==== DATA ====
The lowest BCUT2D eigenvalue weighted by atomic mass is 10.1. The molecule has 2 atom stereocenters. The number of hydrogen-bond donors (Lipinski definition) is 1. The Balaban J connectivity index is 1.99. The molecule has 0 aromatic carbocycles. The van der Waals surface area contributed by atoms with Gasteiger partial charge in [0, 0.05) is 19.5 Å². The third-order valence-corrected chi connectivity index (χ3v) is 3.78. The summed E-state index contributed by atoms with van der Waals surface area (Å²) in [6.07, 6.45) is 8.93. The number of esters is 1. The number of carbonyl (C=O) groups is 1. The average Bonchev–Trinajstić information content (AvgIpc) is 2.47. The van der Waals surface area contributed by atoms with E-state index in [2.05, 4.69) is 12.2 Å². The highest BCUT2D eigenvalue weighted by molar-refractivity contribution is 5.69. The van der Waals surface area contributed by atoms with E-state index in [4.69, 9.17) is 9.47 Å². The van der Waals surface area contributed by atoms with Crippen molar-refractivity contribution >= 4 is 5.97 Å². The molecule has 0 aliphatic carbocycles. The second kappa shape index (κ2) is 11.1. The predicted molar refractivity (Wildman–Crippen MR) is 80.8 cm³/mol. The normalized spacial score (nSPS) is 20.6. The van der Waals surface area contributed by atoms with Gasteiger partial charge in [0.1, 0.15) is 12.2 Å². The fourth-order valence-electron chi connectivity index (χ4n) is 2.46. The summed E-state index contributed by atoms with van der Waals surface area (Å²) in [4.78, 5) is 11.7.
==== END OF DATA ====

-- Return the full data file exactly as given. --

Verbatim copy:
The lowest BCUT2D eigenvalue weighted by atomic mass is 10.1. The molecule has 2 atom stereocenters. The number of hydrogen-bond donors (Lipinski definition) is 1. The Balaban J connectivity index is 1.99. The molecule has 0 aromatic carbocycles. The van der Waals surface area contributed by atoms with Gasteiger partial charge in [0, 0.05) is 19.5 Å². The third-order valence-corrected chi connectivity index (χ3v) is 3.78. The summed E-state index contributed by atoms with van der Waals surface area (Å²) in [6.07, 6.45) is 8.93. The number of esters is 1. The number of carbonyl (C=O) groups is 1. The average Bonchev–Trinajstić information content (AvgIpc) is 2.47. The van der Waals surface area contributed by atoms with E-state index in [2.05, 4.69) is 12.2 Å². The highest BCUT2D eigenvalue weighted by molar-refractivity contribution is 5.69. The van der Waals surface area contributed by atoms with E-state index in [4.69, 9.17) is 9.47 Å². The van der Waals surface area contributed by atoms with Crippen molar-refractivity contribution >= 4 is 5.97 Å². The molecule has 0 aliphatic carbocycles. The second kappa shape index (κ2) is 11.1. The predicted molar refractivity (Wildman–Crippen MR) is 80.8 cm³/mol. The normalized spacial score (nSPS) is 20.6. The van der Waals surface area contributed by atoms with Gasteiger partial charge in [0.1, 0.15) is 12.2 Å². The fourth-order valence-electron chi connectivity index (χ4n) is 2.46. The summed E-state index contributed by atoms with van der Waals surface area (Å²) in [4.78, 5) is 11.7.